Well, crap… I’m about to go to bed and you hit me with that one.
by IrishApache (2007-03-30 13:15:15)
[ cannot delete ]   [ Edit ]   [ Return to Posting HOF ]   [ Show All Thread ]   [ Ignore Poster ]   [ Highlight Poster ]   [ Reply ]

  In reply to: I did a lot of work in the South Bx and Washington Heights  posted by jesuitirish



You raise some very valid points and concerns and you are obviously the good natured sort so I feel obliged to do my best to give you some answers. Here’s my take on some larger social issues that will hopefully shed light on the topic.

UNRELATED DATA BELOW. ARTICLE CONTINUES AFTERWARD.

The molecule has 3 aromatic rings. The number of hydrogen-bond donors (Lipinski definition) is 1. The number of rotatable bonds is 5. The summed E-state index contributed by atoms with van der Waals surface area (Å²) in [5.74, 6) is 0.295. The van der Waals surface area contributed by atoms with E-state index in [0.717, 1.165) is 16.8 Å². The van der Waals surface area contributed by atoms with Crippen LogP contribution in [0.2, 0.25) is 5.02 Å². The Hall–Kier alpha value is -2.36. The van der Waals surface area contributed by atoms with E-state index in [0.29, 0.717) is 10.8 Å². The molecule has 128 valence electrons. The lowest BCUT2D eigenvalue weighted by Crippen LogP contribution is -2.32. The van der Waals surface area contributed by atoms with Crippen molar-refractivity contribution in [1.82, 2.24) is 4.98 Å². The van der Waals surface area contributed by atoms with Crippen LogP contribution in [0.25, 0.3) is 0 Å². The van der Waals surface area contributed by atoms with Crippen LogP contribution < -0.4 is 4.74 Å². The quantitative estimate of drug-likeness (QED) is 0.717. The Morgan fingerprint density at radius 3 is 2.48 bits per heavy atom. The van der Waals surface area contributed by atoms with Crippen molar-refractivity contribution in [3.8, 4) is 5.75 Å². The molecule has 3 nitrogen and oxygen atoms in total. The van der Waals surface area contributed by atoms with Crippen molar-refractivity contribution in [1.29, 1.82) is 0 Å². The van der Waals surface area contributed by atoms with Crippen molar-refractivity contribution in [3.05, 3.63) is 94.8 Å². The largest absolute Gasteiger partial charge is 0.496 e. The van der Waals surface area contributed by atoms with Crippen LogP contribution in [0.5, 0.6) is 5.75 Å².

Firstly, there are a number of hard working people that live within our precinct boundaries that work tirelessly, attempt to better themselves, and dream of better lives for their children. These individuals may be constrained by a lack of education, poor English skills, or a bad family situation. However, they struggle to survive with visions of future prosperity and the promise that one day the American dream will belong to them or future generations of their line. One hundred years ago my family came to the same city with nothing but the shirts on their backs and endured many of the same challenges and overcame many of the same hurdles. These individuals garner my utmost respect- it gives me great personal satisfaction to serve these people in their times of need, and to put myself in harm’s way to protect their lives and property. I am proud to lead and work alongside so many like minded individuals that compromise the vast majority of New York’s Finest.